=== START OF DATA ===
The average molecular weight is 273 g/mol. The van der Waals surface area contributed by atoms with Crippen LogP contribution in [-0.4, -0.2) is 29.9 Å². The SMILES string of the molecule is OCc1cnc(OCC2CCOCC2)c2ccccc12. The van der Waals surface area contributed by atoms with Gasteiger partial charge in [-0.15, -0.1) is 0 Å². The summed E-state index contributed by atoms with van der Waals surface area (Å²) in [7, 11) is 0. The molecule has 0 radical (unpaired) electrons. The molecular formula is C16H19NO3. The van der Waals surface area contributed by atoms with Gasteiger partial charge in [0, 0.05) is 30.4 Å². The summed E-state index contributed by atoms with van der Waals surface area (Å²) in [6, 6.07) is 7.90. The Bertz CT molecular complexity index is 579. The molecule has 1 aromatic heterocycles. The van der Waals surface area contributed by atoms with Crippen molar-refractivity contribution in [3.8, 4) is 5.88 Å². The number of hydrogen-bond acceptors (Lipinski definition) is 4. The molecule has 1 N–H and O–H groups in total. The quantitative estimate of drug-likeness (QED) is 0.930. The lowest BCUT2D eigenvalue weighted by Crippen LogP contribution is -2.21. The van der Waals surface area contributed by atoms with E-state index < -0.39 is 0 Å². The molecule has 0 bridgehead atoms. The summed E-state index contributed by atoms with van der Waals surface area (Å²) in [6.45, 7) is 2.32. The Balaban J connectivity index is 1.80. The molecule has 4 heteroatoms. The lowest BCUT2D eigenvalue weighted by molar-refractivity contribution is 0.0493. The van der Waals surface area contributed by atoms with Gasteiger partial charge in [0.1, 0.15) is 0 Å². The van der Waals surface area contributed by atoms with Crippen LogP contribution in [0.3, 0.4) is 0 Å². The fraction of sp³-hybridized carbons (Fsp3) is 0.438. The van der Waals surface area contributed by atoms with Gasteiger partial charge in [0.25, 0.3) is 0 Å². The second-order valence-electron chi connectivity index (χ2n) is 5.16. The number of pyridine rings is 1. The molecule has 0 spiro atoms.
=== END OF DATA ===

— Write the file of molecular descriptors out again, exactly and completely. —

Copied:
The average molecular weight is 273 g/mol. The van der Waals surface area contributed by atoms with Crippen LogP contribution in [-0.4, -0.2) is 29.9 Å². The SMILES string of the molecule is OCc1cnc(OCC2CCOCC2)c2ccccc12. The van der Waals surface area contributed by atoms with Gasteiger partial charge in [-0.15, -0.1) is 0 Å². The summed E-state index contributed by atoms with van der Waals surface area (Å²) in [7, 11) is 0. The molecule has 0 radical (unpaired) electrons. The molecular formula is C16H19NO3. The van der Waals surface area contributed by atoms with Gasteiger partial charge in [0, 0.05) is 30.4 Å². The summed E-state index contributed by atoms with van der Waals surface area (Å²) in [6, 6.07) is 7.90. The Bertz CT molecular complexity index is 579. The molecule has 1 aromatic heterocycles. The van der Waals surface area contributed by atoms with Crippen molar-refractivity contribution in [3.8, 4) is 5.88 Å². The number of hydrogen-bond acceptors (Lipinski definition) is 4. The molecule has 1 N–H and O–H groups in total. The quantitative estimate of drug-likeness (QED) is 0.930. The lowest BCUT2D eigenvalue weighted by Crippen LogP contribution is -2.21. The van der Waals surface area contributed by atoms with E-state index < -0.39 is 0 Å². The molecule has 0 bridgehead atoms. The summed E-state index contributed by atoms with van der Waals surface area (Å²) in [6.45, 7) is 2.32. The Balaban J connectivity index is 1.80. The molecule has 4 heteroatoms. The lowest BCUT2D eigenvalue weighted by molar-refractivity contribution is 0.0493. The van der Waals surface area contributed by atoms with Gasteiger partial charge in [0.1, 0.15) is 0 Å². The van der Waals surface area contributed by atoms with Crippen LogP contribution in [0.3, 0.4) is 0 Å². The fraction of sp³-hybridized carbons (Fsp3) is 0.438. The van der Waals surface area contributed by atoms with Gasteiger partial charge in [0.25, 0.3) is 0 Å². The second-order valence-electron chi connectivity index (χ2n) is 5.16. The number of pyridine rings is 1. The molecule has 0 spiro atoms.